Fri, Aug 20, 2004
New CAD Program Allows You To Design Part, Then Send It To
On this side of the table, we have computer-assisted drawing
programs. Over here, we have manufacturers who use CAD renderings
to... well, make things. So what would happen if the two were
brought together over the internet?
You'd get something like Jim Lewis's eMachineShop. And it could
be a big boon for homebuilt aviators and those who meticulously
restore vintage aircraft for which parts are no longer
Lewis's company contracts with 19 different machine shops around
the world to make the parts his customers order. Even though he
doesn't advertise, eMachineShop employs 19 people and has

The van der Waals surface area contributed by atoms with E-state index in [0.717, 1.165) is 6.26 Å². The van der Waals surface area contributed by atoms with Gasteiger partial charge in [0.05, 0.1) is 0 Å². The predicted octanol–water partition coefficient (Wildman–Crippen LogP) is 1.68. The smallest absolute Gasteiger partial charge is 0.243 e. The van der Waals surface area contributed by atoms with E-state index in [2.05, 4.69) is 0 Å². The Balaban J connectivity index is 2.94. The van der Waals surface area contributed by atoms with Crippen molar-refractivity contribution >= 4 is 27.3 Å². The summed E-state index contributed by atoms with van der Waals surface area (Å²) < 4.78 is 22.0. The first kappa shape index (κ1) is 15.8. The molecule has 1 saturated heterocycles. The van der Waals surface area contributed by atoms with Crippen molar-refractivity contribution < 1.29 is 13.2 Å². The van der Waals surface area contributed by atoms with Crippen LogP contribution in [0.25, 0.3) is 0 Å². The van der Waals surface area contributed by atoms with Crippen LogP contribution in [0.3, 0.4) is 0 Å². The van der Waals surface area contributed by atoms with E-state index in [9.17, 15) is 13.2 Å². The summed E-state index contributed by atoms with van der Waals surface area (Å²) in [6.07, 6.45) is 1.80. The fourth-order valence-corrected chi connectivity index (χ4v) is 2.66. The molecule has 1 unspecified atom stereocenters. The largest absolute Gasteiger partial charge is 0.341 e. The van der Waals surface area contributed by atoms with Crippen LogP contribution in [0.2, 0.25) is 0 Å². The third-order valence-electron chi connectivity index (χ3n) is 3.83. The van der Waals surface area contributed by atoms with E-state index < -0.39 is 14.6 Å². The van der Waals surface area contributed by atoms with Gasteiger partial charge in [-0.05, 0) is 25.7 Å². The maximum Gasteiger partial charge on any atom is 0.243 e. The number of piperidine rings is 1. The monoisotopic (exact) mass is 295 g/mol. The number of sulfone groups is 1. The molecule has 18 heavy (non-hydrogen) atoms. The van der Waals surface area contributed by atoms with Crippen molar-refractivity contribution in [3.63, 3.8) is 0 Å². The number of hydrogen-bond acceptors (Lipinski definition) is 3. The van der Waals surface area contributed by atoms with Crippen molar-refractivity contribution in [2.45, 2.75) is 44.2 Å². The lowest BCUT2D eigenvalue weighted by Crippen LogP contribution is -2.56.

reportedly handled more than 1,000 orders since going live online
back in June.
"Being able to sit at you home computer, draw up some parts,
submit them and 30 days later they are on your doorstep, all
without human contact, is mind-blowing," said Dennis Vegh of Mesa
(AZ). He told the Associated Press that he's building an aircraft
from plans drawn up in 1929.
"I had to have the pieces made because they do not exist
anywhere," Vegh said.
Aside from the direct-connect with manufacturers, eMachineShop
has an interface it promises won't let you make a mistake when
you're designing your dream part. For instance, if we're talking
sheet metal, the program won't allow you to design a bend so close
to the edge that the machinist can't do it right.
"My dream is essentially to become the Amazon in the
manufacturing segment," Lewis told the AP.
Lewis said it takes about 30 days from the time the CAD is sent
to his company before the part is delivered.
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